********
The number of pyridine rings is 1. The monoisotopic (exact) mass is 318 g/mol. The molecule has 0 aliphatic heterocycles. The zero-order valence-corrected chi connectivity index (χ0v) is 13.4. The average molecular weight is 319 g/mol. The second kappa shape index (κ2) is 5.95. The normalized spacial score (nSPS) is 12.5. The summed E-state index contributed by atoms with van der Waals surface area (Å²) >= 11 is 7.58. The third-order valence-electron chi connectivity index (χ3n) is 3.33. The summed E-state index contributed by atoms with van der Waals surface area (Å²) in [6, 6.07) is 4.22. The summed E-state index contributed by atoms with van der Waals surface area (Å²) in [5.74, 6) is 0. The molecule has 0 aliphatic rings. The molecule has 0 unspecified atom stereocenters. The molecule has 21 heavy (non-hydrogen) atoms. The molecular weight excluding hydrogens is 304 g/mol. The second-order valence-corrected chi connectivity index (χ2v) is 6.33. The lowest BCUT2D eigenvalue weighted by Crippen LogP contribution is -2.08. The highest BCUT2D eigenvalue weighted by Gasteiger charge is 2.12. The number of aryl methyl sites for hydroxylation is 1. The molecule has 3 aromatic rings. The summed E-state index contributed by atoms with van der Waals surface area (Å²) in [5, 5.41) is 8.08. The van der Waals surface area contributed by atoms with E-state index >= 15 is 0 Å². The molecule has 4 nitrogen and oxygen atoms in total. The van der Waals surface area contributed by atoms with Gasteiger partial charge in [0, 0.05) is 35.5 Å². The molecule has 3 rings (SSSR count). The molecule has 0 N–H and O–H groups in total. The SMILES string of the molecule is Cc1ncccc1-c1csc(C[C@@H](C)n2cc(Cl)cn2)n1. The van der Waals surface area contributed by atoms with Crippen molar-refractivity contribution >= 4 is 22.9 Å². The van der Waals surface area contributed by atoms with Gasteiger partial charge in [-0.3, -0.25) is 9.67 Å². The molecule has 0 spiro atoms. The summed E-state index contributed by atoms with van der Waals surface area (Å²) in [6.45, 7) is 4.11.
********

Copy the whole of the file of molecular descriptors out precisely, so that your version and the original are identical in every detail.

The number of pyridine rings is 1. The monoisotopic (exact) mass is 318 g/mol. The molecule has 0 aliphatic heterocycles. The zero-order valence-corrected chi connectivity index (χ0v) is 13.4. The average molecular weight is 319 g/mol. The second kappa shape index (κ2) is 5.95. The normalized spacial score (nSPS) is 12.5. The summed E-state index contributed by atoms with van der Waals surface area (Å²) >= 11 is 7.58. The third-order valence-electron chi connectivity index (χ3n) is 3.33. The summed E-state index contributed by atoms with van der Waals surface area (Å²) in [6, 6.07) is 4.22. The summed E-state index contributed by atoms with van der Waals surface area (Å²) in [5.74, 6) is 0. The molecule has 0 aliphatic rings. The molecule has 0 unspecified atom stereocenters. The molecule has 21 heavy (non-hydrogen) atoms. The molecular weight excluding hydrogens is 304 g/mol. The second-order valence-corrected chi connectivity index (χ2v) is 6.33. The lowest BCUT2D eigenvalue weighted by Crippen LogP contribution is -2.08. The highest BCUT2D eigenvalue weighted by Gasteiger charge is 2.12. The number of aryl methyl sites for hydroxylation is 1. The molecule has 3 aromatic rings. The summed E-state index contributed by atoms with van der Waals surface area (Å²) in [5, 5.41) is 8.08. The van der Waals surface area contributed by atoms with E-state index >= 15 is 0 Å². The molecule has 4 nitrogen and oxygen atoms in total. The van der Waals surface area contributed by atoms with Gasteiger partial charge in [0, 0.05) is 35.5 Å². The molecule has 3 rings (SSSR count). The molecule has 0 N–H and O–H groups in total. The SMILES string of the molecule is Cc1ncccc1-c1csc(C[C@@H](C)n2cc(Cl)cn2)n1. The van der Waals surface area contributed by atoms with Crippen molar-refractivity contribution >= 4 is 22.9 Å². The van der Waals surface area contributed by atoms with Gasteiger partial charge in [-0.3, -0.25) is 9.67 Å². The molecule has 0 spiro atoms. The summed E-state index contributed by atoms with van der Waals surface area (Å²) in [6.45, 7) is 4.11.